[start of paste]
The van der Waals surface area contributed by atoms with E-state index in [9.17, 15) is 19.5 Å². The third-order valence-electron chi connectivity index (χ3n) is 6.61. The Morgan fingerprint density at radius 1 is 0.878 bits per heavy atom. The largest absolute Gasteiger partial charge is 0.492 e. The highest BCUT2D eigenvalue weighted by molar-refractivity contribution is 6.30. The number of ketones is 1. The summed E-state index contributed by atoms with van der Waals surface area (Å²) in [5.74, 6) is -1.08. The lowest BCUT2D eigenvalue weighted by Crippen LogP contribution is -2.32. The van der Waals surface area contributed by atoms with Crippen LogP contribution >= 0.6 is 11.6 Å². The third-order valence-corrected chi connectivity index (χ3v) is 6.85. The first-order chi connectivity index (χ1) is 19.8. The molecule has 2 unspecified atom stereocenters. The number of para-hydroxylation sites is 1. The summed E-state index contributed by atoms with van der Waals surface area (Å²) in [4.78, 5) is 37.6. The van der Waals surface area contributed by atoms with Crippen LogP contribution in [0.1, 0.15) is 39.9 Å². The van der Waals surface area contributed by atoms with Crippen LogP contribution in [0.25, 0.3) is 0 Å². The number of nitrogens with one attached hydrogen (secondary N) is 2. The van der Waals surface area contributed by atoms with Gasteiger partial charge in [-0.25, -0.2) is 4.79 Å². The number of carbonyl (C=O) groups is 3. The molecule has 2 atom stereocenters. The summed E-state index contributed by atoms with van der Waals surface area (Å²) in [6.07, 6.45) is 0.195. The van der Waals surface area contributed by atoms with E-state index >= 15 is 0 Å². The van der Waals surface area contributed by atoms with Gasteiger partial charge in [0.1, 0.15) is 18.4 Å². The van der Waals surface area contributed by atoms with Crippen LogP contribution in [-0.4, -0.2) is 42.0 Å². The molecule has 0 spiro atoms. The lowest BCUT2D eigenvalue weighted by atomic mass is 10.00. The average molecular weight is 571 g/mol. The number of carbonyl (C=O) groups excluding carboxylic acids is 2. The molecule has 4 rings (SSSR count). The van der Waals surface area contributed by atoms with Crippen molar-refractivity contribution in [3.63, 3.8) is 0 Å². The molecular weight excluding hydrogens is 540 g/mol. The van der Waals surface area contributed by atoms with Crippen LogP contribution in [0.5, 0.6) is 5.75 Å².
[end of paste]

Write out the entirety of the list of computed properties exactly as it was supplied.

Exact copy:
The van der Waals surface area contributed by atoms with E-state index in [9.17, 15) is 19.5 Å². The third-order valence-electron chi connectivity index (χ3n) is 6.61. The Morgan fingerprint density at radius 1 is 0.878 bits per heavy atom. The largest absolute Gasteiger partial charge is 0.492 e. The highest BCUT2D eigenvalue weighted by molar-refractivity contribution is 6.30. The number of ketones is 1. The summed E-state index contributed by atoms with van der Waals surface area (Å²) in [5.74, 6) is -1.08. The lowest BCUT2D eigenvalue weighted by Crippen LogP contribution is -2.32. The van der Waals surface area contributed by atoms with Crippen LogP contribution >= 0.6 is 11.6 Å². The third-order valence-corrected chi connectivity index (χ3v) is 6.85. The first-order chi connectivity index (χ1) is 19.8. The molecule has 2 unspecified atom stereocenters. The number of para-hydroxylation sites is 1. The summed E-state index contributed by atoms with van der Waals surface area (Å²) in [4.78, 5) is 37.6. The van der Waals surface area contributed by atoms with Crippen LogP contribution in [0.1, 0.15) is 39.9 Å². The van der Waals surface area contributed by atoms with Crippen LogP contribution in [0.25, 0.3) is 0 Å². The number of nitrogens with one attached hydrogen (secondary N) is 2. The van der Waals surface area contributed by atoms with Gasteiger partial charge in [-0.25, -0.2) is 4.79 Å². The number of carbonyl (C=O) groups is 3. The molecule has 2 atom stereocenters. The summed E-state index contributed by atoms with van der Waals surface area (Å²) in [6.07, 6.45) is 0.195. The van der Waals surface area contributed by atoms with E-state index >= 15 is 0 Å². The van der Waals surface area contributed by atoms with Gasteiger partial charge in [0.1, 0.15) is 18.4 Å². The van der Waals surface area contributed by atoms with Crippen LogP contribution in [-0.4, -0.2) is 42.0 Å². The molecule has 0 spiro atoms. The lowest BCUT2D eigenvalue weighted by atomic mass is 10.00. The average molecular weight is 571 g/mol. The number of carbonyl (C=O) groups excluding carboxylic acids is 2. The molecule has 4 rings (SSSR count). The van der Waals surface area contributed by atoms with Crippen molar-refractivity contribution in [3.63, 3.8) is 0 Å². The molecular weight excluding hydrogens is 540 g/mol. The van der Waals surface area contributed by atoms with Crippen LogP contribution in [0.5, 0.6) is 5.75 Å².